Insurers’ business interruption U-turn could lead to significant uptake in product,says GlobalData

Ben Carey-Evans, Insurance Analyst at GlobalData, a leading data and analytics company, said “This is a significant turnaround for the industry, which had up to this point been stating that claims were not valid because of pandemic exclusions.In reality, there was no positive outlook for insurers in this dispute. Paying out will cost millions in claims as businesses around the country have been shut down or severely restricted during lockdown. However, not paying out would also have led to reduced consumer trust, with many business owners likely to avoid taking out any form of business interruption insurance in the future.

 

London:

Following the announcement by the Financial Conduct Authority (FCA) that multiple insurers are to back down on the coronavirus policy dispute and pay company owners with business interruption policies.

 

Ben Carey-Evans, Insurance Analyst at GlobalData, a leading data and analytics company, said “This is a significant turnaround for the industry, which had up to this point been stating that claims were not valid because of pandemic exclusions.In reality, there was no positive outlook for insurers in this dispute. Paying out will cost millions in claims as businesses around the country have been shut down or severely restricted during lockdown. However, not paying out would also have led to reduced consumer trust, with many business owners likely to avoid taking out any form of business interruption insurance in the future.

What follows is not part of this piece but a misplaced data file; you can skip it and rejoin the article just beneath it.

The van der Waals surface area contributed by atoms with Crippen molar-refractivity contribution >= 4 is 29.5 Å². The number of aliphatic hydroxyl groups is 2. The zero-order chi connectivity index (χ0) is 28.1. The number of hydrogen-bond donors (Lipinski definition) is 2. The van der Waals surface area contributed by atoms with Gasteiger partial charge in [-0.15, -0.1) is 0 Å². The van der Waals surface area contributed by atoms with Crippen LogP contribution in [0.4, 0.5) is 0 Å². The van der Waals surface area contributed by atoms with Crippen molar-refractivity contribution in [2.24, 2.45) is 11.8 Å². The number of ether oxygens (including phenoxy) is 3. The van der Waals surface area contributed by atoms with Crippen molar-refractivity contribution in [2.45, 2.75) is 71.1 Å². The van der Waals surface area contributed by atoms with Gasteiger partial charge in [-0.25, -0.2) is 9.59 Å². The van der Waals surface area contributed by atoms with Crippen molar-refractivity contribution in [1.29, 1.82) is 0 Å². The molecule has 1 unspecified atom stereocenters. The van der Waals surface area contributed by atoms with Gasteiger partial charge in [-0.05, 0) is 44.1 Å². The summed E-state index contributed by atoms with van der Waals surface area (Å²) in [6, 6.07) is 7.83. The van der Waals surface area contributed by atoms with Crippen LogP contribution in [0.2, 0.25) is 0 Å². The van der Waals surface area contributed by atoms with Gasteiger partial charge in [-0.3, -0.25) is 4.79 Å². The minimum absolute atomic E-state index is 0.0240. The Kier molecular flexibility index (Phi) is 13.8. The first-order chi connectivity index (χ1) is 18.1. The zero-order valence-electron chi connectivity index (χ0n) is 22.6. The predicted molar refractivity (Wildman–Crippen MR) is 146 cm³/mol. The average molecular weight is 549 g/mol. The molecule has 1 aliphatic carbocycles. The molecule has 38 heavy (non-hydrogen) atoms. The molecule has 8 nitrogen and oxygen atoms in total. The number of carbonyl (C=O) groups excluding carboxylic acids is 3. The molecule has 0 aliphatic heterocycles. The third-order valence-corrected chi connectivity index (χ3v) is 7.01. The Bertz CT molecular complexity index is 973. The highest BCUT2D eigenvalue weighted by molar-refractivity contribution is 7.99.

GlobalData’s 2019 UK Insurance Consumer Survey found that the uptake of business interruption has been increasing over the past few years. It has risen from a penetration rate among small and medium-sized enterprises (SMEs) of 11.1% in 2015 to 17.3% in 2019. This means that a significant number of existing policies will be up for renewal in 2020. The recent trend shows that it is a growing product and businesses are likely to be even more interested in it if it does cover pandemics going forward.

 

“The scale of disruption caused by COVID-19 will make pricing business interruption premiums with pandemic cover included extremely difficult. However, those insurers who are committed to paying out will surely see large increases in its penetration rate in the coming years, ” said Ben Carey-Evans.


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